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5 spots to feel French in Buffalo

A round-trip plane ticket from Buffalo to Paris costs about $1,000, which is an expensive way to live like a Parisian for a Queen City dweller.

Whoever says one needs to travel all the way to Paris for a French experience doesn’t understand the magic of a picturesque brick wall, a croissant, a beret and a particularly lively, romantic imagination.

To feel like you’re in Paris – even if just for an hour – visit one of these local stops for dinner, dessert, wine, coffee or a pastry (all very French things).

Coco Bar & Bistro

888 Main St.

Upon entering Coco, it’s possible to forget you’re in Buffalo altogether. A mural of a curly-haired blonde woman captures the eye, shortly before it notices other, less subtle nods to France, such as Coco Chanel quotes on the wall.

The warm, dimly-lit bar area, where a few people are often sipping wine and chatting, is the first stop before the dining room to the garden patio oasis, where the transformation from America to Paris really happens.

Greenery, red brick and a wooden fence encapsulate the well-hidden backyard. Bulb lights are strung in lines across the air, creating a ceiling of light.

A decadent selection of salads ($8-$12), pizza ($14-$20), trout ($21), mussels ($16-$17), steak ($26) and duck ($24) makes the dinner menu nearly as interesting a read as a food magazine.

At Coco, customers leave words of wisdom for each other


Remedy House

429 Rhode Island St.

The triangular shaped wine bar meets coffee shop meets surprising spot for Mediterranean fare passes the prerequisite for “French feeling” upon first glance: the chairs. Electric blue French rattan wood bistro chairs accompany matching claw-foot, circular tables, seating many underneath the tinted shade of adjacent sunshine yellow awnings.

Marble tabletops set up neatly in pairs of two, sometimes four, allow the ideal setup of sitting alone and working, or meeting a coffee date. (If you plan to work on your laptop, beware there aren’t many outlets.)

Cardstock menus detail their cocktails ($9-$10), wines ($6-$13 per glass), espresso drinks ($2.75-$6.50), teas ($3) and beers ($3-$8), as well as a few small plates and breakfast choices. Open from sunrise until past sunset, one standout is their spiked coffee. Fresh Pots ($10) is a house cold brew mixed with Montenegro and contratto bitter.

A coffee becomes “Sicilian” with Averno and whipped cream ($8). For a light snack, a warm dish of whipped feta blended with parsley oil and topped with walnuts served with kettle chips is a chic choice ($5).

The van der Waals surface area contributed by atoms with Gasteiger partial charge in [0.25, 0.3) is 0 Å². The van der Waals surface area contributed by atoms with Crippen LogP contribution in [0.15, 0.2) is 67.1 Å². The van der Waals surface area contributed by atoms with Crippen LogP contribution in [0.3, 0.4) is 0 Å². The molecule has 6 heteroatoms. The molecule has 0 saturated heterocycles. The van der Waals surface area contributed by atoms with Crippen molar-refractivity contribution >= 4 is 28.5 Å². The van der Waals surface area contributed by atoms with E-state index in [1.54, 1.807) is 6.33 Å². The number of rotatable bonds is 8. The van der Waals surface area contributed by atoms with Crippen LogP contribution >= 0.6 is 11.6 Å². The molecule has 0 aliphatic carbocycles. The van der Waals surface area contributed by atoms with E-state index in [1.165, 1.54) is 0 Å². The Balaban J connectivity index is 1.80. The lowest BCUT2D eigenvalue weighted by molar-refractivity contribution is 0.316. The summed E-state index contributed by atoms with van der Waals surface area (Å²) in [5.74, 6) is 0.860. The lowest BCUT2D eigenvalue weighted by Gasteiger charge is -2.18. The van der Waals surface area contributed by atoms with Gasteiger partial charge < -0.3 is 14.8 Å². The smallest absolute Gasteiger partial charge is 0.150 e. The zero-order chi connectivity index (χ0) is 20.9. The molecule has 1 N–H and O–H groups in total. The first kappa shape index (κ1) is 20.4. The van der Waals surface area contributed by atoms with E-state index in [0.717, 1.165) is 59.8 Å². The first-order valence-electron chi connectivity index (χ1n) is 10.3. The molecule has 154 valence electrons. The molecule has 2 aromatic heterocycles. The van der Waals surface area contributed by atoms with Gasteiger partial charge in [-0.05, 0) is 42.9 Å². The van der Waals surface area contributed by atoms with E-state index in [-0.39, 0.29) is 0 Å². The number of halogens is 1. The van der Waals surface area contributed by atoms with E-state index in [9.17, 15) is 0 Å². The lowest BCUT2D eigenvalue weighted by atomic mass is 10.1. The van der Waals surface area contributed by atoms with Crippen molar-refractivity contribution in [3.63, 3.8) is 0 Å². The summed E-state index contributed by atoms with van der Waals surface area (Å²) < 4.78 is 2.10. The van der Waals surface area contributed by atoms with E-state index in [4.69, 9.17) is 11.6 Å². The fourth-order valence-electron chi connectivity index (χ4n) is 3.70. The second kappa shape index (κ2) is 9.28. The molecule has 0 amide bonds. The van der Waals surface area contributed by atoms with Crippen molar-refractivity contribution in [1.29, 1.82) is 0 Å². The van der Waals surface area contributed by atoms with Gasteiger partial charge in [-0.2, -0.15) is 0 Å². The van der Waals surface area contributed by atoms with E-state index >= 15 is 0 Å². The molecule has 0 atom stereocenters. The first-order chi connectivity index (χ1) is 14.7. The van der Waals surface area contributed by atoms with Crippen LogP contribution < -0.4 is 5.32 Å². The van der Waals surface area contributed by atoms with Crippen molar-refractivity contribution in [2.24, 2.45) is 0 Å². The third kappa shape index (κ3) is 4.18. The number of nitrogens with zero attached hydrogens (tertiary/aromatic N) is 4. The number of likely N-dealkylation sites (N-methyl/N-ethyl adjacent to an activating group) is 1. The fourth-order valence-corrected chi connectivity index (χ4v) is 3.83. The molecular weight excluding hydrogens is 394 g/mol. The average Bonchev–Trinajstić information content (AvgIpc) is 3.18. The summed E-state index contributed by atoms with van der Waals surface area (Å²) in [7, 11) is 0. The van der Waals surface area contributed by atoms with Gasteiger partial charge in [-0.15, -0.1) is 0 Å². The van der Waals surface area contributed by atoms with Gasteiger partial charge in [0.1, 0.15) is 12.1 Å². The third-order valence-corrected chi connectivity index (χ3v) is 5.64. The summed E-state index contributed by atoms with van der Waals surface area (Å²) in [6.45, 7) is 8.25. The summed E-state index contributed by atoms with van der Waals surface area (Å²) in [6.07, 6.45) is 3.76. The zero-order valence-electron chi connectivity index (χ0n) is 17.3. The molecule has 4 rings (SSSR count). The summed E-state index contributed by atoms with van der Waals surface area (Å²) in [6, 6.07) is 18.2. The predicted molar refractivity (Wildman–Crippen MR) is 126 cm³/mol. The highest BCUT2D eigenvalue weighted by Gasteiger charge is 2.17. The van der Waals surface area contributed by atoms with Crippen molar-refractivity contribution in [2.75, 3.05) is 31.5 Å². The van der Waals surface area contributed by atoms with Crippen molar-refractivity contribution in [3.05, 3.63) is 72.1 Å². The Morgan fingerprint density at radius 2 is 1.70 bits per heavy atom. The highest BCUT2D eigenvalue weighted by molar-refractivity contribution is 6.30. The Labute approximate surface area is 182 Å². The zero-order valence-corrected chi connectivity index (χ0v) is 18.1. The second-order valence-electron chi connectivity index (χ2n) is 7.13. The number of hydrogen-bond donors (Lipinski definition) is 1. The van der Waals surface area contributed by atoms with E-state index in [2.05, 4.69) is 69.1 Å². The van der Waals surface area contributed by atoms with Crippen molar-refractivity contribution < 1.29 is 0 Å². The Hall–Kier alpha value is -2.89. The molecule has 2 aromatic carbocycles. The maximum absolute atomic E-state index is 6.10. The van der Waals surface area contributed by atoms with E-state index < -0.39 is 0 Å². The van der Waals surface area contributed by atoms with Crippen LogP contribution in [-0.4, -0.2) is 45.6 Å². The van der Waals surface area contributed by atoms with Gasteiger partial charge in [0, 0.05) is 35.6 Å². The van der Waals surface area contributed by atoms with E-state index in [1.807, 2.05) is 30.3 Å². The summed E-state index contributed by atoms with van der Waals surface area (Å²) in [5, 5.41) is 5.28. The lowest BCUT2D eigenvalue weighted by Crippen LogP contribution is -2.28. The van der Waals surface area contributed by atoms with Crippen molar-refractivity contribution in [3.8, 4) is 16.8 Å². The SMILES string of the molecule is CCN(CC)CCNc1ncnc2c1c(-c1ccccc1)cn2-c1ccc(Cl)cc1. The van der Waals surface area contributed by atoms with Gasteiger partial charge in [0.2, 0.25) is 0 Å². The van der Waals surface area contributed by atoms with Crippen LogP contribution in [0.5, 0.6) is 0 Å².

Caffe Aroma

957 Elmwood Ave.

From a seat on Caffe Aroma’s veranda, one has an equal view of lush Bidwell Parkway and bustling Elmwood Avenue. A glass cabinet of pastries ($2.75-$3.95) paninis ($8.25), salads ($3.50-$6.50) and pizza ($5) and a full chalkboard listing coffee/tea ($1.88-$4.50) drinks supplies ample selections. With an interchangeable drink of choice – let’s say cappuccino ($3.25) – in hand, choose your own atmosphere.

Inside you’ll find busy laptop-surfing folk, or a chatty duo slightly straining their necks while watching a soccer game on their nearly ceiling-grazing television.

Outside feels entirely different, with casual cafe goers and their dogs replacing the stressed look of someone working at a cafe with the relaxed look of someone chilling at a cafe. The latter is probably more French, the former is more expected.

Caffe Aroma's outdoor seating is often occupied - for a reason. The relaxed outdoor feel isn't a stretch from that of a French cafe. (Sharon Cantillon/News file photo)



537 Main St.

“Paris style...Buffalo attitude” is the catchphrase on Raclettes website homepage, which, combined with the Eiffel Tower in their logo, sums it up. The word Raclette isn’t just another French word, it’s the name of their French/Swiss traditional signature dish.

The servers bring out a tabletop grill, and diners personally melt meats and vegetables atop it, while broiling cheese underneath, forming a melty, gooey concoction. In their classic French version, smokehouse ham, turkey breast, crepes and potatoes await the French raclette and port-salut cheeses ($19).

Be warned, everything is photogenic. The whole time you’re dining, there’s a good chance a steady stream of photo ideas will be coursing through your mind.

With the Theater District and the gold dome of M&T’s Fountain Plaza branch in the background and metallic tables, Parisian chairs and delectable-looking food in the foreground, the Instagram temptations will be there, so it’s up to you to decide how socially acceptable a full-on iPhone photo shoot is.

[Related: Dining review of Raclettes]


Pastry by Camille

1416 Hertel Ave.

A list of French-feeling places would be incomplete sans macarons. At this charming bakery, located near North Park Theatre in the heart of Hertel Avenue, gluten-free macarons ($3 each or $15 for five) of enticing flavors, like lemon basil and Madagascar vanilla, made with white-chocolate based ganache and fruit compotes will have you pondering the menu.

Should you get a few macarons or perhaps cheesecake? There’s maple syrup cheesecake ($8), lavender crème brûlée ($8), éclairs ($7) or the tart of the day ($8).

That’s just the bakery menu. For those craving something a bit more savory, the bakery/brunch restaurant also serves sandwiches on baguettes and a whole menu of appealing homemade crêpes, like the chèvre miel, a crêpe filled with goat cheese, herbs and honey. Bon appétit.

[Related: Starters at Pastry by Camille]

Chef-owner Camille Le Caer shows off a tray of St.-Honore pastries as customers line up for the first time at Pastry by Camille. (Andrew Galarneau/Buffalo News)

At Lait Cru Brasserie, big flavors from small menu

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